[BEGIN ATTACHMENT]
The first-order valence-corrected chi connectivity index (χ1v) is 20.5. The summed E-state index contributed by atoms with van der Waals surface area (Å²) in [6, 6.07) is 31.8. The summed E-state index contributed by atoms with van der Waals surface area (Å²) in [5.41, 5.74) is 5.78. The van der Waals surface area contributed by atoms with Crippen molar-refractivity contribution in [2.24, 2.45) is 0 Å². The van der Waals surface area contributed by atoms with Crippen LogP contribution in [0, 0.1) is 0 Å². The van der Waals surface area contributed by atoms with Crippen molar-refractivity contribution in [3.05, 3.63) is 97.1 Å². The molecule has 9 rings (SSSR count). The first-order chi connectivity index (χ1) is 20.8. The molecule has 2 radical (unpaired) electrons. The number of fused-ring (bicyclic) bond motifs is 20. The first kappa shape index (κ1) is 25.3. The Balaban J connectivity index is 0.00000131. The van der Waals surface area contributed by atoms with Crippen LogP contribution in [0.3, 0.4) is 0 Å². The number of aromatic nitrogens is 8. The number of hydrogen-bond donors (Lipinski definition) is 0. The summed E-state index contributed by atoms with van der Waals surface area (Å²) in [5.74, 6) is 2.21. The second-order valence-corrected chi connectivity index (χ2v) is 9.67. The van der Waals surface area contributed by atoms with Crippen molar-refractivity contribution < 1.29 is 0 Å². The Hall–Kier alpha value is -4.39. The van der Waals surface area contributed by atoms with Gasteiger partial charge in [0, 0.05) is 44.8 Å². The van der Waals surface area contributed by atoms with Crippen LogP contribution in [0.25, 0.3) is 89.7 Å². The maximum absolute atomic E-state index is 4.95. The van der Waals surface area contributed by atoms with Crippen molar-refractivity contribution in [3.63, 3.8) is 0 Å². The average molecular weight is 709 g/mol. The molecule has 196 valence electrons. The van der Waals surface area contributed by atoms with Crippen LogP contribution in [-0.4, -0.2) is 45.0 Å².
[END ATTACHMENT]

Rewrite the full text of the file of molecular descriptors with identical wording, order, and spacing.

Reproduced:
The first-order valence-corrected chi connectivity index (χ1v) is 20.5. The summed E-state index contributed by atoms with van der Waals surface area (Å²) in [6, 6.07) is 31.8. The summed E-state index contributed by atoms with van der Waals surface area (Å²) in [5.41, 5.74) is 5.78. The van der Waals surface area contributed by atoms with Crippen molar-refractivity contribution in [2.24, 2.45) is 0 Å². The van der Waals surface area contributed by atoms with Crippen LogP contribution in [0, 0.1) is 0 Å². The van der Waals surface area contributed by atoms with Crippen molar-refractivity contribution in [3.05, 3.63) is 97.1 Å². The molecule has 9 rings (SSSR count). The first-order chi connectivity index (χ1) is 20.8. The molecule has 2 radical (unpaired) electrons. The number of fused-ring (bicyclic) bond motifs is 20. The first kappa shape index (κ1) is 25.3. The Balaban J connectivity index is 0.00000131. The van der Waals surface area contributed by atoms with Crippen LogP contribution in [0.3, 0.4) is 0 Å². The number of aromatic nitrogens is 8. The number of hydrogen-bond donors (Lipinski definition) is 0. The summed E-state index contributed by atoms with van der Waals surface area (Å²) in [5.74, 6) is 2.21. The second-order valence-corrected chi connectivity index (χ2v) is 9.67. The van der Waals surface area contributed by atoms with Crippen molar-refractivity contribution < 1.29 is 0 Å². The Hall–Kier alpha value is -4.39. The van der Waals surface area contributed by atoms with Gasteiger partial charge in [0, 0.05) is 44.8 Å². The van der Waals surface area contributed by atoms with Crippen LogP contribution in [0.25, 0.3) is 89.7 Å². The maximum absolute atomic E-state index is 4.95. The van der Waals surface area contributed by atoms with Crippen molar-refractivity contribution in [3.63, 3.8) is 0 Å². The average molecular weight is 709 g/mol. The molecule has 196 valence electrons. The van der Waals surface area contributed by atoms with Crippen LogP contribution in [-0.4, -0.2) is 45.0 Å².